May 2004
Volume 45, Issue 13
ARVO Annual Meeting Abstract  |   May 2004
Driving habits of visually impaired drivers who use bioptic telescopes
Author Affiliations & Notes
  • A.R. Bowers
    Schepens Eye Research Institute, Boston, MA
  • D. Apfelbaum
    Schepens Eye Research Institute, Boston, MA
  • E. Peli
    Schepens Eye Research Institute, Boston, MA
  • Footnotes
    Commercial Relationships  A.R. Bowers, None; D. Apfelbaum, None; E. Peli, None.
  • Footnotes
    Support  NIH EY12890
Investigative Ophthalmology & Visual Science May 2004, Vol.45, 4585. doi:
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      A.R. Bowers, D. Apfelbaum, E. Peli; Driving habits of visually impaired drivers who use bioptic telescopes . Invest. Ophthalmol. Vis. Sci. 2004;45(13):4585.

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      © ARVO (1962-2015); The Authors (2016-present)

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Abstract: : Purpose: In 34 states in the USA, people with moderately reduced visual acuity are permitted to drive with the aid of a bioptic telescope. Visually impaired people driving without bioptic telescopes have restricted driving habits, but little data is available on driving habits when a bioptic telescope is used. We conducted a comprehensive survey of bioptic drivers, which included bioptic usage patterns, training and driving habits. Here we report the driving habits data and compare our results to those previously noted for visually impaired people driving without bioptic telescopes. Methods: Our questionnaire was administered by telephone interview to 58 drivers across the USA with recent experience of bioptic driving. The driving habits section included items from the Driving Habits Questionnaire (Owsley et al, 1999) covering driving exposure, dependency, difficulty and accidents, with some additional questions specific to driving with a bioptic telescope. Results: Subjects were 47 ± 17 years old, with bioptic driving experience of 3 months to 32 years (median 8 years). Typically they drove about 200 miles per week, mainly to go shopping (83%) and to work (72%). In terms of driving space, over 90% drove as far as neighboring towns, 60% drove outside their state and 40% drove out of their region (> 300 miles). With the exception of driving in rain, subjects reported little or no difficulty with driving in a variety of situations (driving alone, on interstates, in rush hour) and, typically, fewer than 10% reported not driving in a given situation as a result of their vision impairment. Compared to people with age–related macular degeneration driving without bioptic telescopes (DeCarlo et al, 2003), our bioptic drivers over 55 years with central field loss drove greater distances and reported fewer difficulties with driving (p < 0.02). Although the driving space of our bioptic drivers was similar to that of drivers with early cataract (p > 0.1), it was more restricted than for normally sighted drivers (p = 0.01) in the same age range (Owsley et al, 1999). Conclusions:People with reduced visual acuity find bioptic telescopes useful when driving and report significantly enhanced quality of life through being permitted to drive with a bioptic telescope. Comparison to previous surveys suggests that, for visually impaired drivers, use of a bioptic telescope may result in less restricted driving and fewer perceived driving difficulties than when driving without, although self–imposed restriction of driving is greater than for normally sighted drivers in the same age range.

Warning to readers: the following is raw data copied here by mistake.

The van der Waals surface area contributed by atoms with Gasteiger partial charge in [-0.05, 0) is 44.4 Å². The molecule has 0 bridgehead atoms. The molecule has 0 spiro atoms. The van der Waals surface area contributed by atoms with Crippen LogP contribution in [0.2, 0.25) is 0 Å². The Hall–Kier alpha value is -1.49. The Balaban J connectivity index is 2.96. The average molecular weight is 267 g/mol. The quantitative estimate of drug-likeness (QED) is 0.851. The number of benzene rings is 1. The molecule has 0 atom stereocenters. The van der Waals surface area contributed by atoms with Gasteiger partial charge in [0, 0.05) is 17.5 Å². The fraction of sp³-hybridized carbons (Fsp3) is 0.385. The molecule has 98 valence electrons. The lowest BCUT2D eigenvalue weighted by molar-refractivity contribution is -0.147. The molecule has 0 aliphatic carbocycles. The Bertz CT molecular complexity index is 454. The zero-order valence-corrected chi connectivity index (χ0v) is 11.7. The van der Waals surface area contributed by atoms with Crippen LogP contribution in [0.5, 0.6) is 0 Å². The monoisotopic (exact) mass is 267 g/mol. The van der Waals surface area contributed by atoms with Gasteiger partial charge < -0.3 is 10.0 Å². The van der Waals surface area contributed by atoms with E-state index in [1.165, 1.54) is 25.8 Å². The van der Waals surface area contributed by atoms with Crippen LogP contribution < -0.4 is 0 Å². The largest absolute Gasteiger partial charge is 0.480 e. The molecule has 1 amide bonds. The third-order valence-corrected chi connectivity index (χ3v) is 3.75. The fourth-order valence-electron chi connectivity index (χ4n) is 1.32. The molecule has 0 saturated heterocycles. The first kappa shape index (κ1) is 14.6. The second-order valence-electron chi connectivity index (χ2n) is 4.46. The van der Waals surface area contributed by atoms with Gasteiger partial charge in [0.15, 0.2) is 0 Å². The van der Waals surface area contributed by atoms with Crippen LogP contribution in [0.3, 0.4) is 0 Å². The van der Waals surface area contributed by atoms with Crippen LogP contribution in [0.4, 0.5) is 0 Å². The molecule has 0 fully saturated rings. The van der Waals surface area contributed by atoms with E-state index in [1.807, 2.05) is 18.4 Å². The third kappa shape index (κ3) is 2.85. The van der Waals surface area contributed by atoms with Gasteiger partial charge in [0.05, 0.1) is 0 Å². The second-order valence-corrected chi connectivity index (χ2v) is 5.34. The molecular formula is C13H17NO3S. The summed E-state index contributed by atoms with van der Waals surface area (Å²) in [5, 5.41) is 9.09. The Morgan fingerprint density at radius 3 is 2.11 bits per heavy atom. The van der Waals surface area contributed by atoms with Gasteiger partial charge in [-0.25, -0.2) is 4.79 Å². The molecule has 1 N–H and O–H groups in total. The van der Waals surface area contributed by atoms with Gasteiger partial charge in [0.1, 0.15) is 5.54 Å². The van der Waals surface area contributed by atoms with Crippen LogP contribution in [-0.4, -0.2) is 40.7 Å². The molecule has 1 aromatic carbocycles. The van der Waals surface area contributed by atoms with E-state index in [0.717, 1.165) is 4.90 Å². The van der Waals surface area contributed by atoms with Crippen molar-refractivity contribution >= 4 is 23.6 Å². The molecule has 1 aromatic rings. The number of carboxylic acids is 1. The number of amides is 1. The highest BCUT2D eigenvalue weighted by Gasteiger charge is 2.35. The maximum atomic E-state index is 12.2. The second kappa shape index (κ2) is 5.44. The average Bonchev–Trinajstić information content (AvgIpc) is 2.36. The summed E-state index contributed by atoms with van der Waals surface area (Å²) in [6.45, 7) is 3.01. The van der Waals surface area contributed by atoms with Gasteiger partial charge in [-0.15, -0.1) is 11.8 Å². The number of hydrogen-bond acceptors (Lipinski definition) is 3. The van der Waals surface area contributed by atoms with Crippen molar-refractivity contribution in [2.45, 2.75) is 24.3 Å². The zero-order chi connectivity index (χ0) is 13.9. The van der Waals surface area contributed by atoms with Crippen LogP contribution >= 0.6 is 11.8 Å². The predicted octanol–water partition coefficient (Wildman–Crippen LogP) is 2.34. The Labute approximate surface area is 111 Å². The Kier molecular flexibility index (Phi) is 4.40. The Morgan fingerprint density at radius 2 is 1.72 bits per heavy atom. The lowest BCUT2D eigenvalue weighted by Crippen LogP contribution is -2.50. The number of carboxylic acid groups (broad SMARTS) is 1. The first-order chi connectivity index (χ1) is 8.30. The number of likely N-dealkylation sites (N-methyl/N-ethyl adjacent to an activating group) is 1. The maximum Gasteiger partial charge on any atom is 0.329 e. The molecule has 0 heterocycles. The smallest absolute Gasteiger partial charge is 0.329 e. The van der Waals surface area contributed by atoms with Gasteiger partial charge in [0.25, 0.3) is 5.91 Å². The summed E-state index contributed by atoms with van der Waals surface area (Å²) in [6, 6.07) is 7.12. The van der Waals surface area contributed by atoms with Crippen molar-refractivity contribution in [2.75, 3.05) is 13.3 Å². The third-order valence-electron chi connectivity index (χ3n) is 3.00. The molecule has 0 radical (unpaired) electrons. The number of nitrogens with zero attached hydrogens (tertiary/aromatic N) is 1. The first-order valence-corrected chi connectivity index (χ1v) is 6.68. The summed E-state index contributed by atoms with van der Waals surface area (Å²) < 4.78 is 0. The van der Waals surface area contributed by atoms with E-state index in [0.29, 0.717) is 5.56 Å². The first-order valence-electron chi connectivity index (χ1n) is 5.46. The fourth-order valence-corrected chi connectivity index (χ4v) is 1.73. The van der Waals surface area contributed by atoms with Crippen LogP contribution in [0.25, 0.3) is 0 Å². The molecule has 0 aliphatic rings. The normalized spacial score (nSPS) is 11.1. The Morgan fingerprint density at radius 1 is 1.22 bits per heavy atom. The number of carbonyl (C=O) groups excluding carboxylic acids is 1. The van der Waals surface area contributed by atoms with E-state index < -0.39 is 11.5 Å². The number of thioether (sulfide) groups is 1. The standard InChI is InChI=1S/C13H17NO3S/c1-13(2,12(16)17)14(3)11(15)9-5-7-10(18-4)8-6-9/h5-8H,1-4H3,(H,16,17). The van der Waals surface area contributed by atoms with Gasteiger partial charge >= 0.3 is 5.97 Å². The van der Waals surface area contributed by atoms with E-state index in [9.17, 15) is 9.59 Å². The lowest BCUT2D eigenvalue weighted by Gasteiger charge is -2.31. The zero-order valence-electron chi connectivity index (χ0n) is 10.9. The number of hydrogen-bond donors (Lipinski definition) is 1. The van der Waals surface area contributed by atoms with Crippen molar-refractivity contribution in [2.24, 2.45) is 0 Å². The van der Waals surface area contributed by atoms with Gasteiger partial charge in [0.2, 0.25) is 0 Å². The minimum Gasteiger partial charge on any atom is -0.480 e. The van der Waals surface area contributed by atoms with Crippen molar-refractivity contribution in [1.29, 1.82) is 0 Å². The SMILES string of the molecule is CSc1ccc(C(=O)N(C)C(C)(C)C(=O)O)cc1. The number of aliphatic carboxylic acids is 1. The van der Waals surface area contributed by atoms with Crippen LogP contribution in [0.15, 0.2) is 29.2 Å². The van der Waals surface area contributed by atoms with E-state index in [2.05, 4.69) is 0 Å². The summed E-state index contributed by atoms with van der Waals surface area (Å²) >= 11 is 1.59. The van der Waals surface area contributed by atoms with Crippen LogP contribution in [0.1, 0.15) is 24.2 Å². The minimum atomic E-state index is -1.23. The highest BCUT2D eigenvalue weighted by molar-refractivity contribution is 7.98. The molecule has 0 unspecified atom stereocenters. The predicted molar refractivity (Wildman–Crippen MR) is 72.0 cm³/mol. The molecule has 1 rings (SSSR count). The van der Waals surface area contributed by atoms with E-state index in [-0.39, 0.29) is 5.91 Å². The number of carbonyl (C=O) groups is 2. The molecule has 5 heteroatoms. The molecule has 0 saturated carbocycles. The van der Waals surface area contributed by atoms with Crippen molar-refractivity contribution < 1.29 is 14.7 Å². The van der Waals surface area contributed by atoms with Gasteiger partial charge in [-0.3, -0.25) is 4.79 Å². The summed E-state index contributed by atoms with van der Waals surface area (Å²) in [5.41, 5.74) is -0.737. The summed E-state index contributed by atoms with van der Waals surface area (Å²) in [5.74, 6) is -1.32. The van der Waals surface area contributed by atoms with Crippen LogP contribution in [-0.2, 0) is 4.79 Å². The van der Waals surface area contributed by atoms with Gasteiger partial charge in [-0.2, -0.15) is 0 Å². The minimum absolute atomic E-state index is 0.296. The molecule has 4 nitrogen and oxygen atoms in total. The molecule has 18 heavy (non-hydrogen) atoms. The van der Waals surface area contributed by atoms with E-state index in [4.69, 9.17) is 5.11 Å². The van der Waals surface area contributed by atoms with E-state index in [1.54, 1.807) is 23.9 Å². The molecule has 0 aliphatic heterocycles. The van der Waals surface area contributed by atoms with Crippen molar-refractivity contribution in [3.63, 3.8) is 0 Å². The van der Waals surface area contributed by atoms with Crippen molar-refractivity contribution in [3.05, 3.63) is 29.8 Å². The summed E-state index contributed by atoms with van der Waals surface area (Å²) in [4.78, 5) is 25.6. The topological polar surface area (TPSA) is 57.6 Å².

Keywords: low vision 

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